With the help of drones there were some breathtaking views of savannahs, forests, mountains and seas from high above the ground. These aerial views help one to appreciate God’s amazing design of whole eco-systems.

Natural history programmes are big undertakings. The series apparently involved around 1,500 people working in 41 different countries over several years. Credit must go to the patient camera workers who sometimes spent many weeks waiting to capture brief but special moments.

As humankind explores more of the earth, it is becoming increasingly clear there is a Creator who is infinite in wisdom and power. In creation God does great things we cannot comprehend (Job 37:5) even with all our scientific knowledge.

As with previous series, a seriously negative aspect of the programmes was a complete absence of acknowledgement of the Creator or praise for His works in creation. Instead there is an atheistic worldview that is so out of place in the face of overwhelming evidence of intelligent design.

Over the last decade there has been a significant change in the content of the BBC natural history programmes with an increasing focus on environmental, ethical and political issues. Whilst things like poaching, plastic pollution and deforestation are certainly important topics to consider, there is the danger that nature programmes become over politicized.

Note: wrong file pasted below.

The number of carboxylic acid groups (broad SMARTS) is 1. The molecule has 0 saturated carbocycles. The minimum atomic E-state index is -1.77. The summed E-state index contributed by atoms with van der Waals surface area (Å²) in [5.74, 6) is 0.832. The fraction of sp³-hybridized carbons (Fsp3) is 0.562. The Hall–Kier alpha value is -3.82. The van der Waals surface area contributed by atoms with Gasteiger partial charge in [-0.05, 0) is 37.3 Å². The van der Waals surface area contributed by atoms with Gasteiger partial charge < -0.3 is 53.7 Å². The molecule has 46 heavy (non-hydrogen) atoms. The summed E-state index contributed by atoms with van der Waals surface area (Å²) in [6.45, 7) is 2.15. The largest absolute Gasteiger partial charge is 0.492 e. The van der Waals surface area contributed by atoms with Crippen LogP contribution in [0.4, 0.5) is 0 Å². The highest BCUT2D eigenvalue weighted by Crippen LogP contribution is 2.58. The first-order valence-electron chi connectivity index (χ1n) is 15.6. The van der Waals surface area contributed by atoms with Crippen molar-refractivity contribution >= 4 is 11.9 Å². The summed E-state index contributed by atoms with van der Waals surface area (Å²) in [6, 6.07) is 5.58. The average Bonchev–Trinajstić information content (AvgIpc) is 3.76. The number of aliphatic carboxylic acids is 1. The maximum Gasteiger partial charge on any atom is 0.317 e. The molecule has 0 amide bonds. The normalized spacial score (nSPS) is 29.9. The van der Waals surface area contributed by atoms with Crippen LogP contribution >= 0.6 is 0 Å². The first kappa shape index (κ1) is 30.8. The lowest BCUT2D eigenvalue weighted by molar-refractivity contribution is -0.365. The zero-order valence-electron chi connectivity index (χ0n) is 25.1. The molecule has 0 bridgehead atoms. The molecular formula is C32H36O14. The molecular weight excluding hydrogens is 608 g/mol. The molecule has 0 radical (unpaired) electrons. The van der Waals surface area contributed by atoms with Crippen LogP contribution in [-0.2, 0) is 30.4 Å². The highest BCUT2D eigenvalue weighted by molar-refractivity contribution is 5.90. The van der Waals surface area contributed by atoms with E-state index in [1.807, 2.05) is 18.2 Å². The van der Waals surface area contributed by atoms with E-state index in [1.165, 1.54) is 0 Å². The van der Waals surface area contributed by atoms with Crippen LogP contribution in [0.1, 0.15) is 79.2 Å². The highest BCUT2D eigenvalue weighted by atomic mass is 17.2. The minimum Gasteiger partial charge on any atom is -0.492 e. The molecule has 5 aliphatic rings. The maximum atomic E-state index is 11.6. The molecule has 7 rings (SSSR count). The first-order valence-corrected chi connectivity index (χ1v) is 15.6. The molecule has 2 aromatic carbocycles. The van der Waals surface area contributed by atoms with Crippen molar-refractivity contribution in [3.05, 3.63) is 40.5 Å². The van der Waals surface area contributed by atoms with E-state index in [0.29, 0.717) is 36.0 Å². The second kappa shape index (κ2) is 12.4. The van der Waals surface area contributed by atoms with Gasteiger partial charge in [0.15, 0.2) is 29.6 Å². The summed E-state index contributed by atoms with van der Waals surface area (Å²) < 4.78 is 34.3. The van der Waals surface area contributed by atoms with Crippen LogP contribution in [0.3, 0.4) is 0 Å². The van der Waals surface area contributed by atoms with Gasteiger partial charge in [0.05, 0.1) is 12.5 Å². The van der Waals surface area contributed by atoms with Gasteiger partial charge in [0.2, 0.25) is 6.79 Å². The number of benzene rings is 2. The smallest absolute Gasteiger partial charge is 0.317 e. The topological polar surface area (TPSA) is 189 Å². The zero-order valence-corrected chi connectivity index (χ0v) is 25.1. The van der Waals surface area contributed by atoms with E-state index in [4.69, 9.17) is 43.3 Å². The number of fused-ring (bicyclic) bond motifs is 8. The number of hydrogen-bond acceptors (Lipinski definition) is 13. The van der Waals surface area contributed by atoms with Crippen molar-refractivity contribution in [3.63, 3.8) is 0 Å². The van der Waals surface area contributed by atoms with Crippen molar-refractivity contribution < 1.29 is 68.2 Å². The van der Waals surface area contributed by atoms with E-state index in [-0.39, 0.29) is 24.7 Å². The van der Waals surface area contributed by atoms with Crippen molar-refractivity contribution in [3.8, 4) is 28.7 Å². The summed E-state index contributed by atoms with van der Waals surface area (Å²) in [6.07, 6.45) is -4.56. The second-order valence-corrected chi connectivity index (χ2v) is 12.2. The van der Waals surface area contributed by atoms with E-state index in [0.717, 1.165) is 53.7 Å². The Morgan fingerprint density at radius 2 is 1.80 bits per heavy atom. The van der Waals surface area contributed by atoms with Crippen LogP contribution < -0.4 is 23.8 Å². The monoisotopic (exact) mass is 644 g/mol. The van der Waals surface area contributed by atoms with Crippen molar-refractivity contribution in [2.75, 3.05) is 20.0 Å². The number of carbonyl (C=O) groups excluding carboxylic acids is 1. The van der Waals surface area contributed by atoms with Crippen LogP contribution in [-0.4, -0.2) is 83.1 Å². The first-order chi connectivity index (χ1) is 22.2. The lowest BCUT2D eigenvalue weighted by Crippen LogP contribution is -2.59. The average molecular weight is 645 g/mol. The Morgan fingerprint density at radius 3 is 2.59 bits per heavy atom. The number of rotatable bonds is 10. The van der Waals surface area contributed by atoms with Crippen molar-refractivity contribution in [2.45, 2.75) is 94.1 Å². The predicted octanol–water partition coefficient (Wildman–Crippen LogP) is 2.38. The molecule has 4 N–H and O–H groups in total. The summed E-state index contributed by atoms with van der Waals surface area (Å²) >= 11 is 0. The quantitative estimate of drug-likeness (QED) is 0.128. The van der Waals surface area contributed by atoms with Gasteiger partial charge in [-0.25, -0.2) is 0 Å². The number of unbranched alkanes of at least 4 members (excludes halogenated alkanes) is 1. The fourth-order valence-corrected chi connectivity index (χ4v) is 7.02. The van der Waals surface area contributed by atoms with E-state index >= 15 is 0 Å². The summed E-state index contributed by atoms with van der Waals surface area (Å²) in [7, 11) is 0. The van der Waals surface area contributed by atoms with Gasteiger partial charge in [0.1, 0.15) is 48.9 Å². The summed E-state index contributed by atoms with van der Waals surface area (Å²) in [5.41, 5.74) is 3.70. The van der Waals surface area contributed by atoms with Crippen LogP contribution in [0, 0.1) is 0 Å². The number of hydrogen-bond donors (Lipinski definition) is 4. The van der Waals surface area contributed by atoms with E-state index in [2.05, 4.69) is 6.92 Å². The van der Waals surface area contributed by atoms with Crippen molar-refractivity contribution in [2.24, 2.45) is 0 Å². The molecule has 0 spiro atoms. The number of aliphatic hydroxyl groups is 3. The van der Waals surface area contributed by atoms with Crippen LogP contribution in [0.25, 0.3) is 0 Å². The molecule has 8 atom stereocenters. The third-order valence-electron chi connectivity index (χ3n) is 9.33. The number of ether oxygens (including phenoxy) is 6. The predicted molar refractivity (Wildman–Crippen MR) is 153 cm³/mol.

Many people I know would prefer there to be a separation of political issues from the study of creation. In the case of the Seven Worlds series, the producers could have had a dedicated eighth programme to focus on environmental and ethical aspects. Alternatively, they could have had an appendix to each episode. That way, the seven continents could have been appreciated without the distraction of man-made issues and problems.

Topics like global warming, world population and birth control are controversial and there is the danger that the BBC presents just one particular worldview. By having separate and dedicated programmes on environmental issues, it is then possible to deal with them more thoroughly and to bring in different opinions.

Another shortcoming for me personally was too many long scenes of predators stalking and attacking prey. Rather than give prominence to violence and suffering, it would have been better to focus more on the beauty and peacefulness of creation. Violence and suffering is only here because of the curse on creation that came at the time of the Fall of Adam and Eve. In contrast, beauty and peacefulness is a reminder of how God originally created the world and is also a reminder that the future new heavens and new earth will contain no suffering.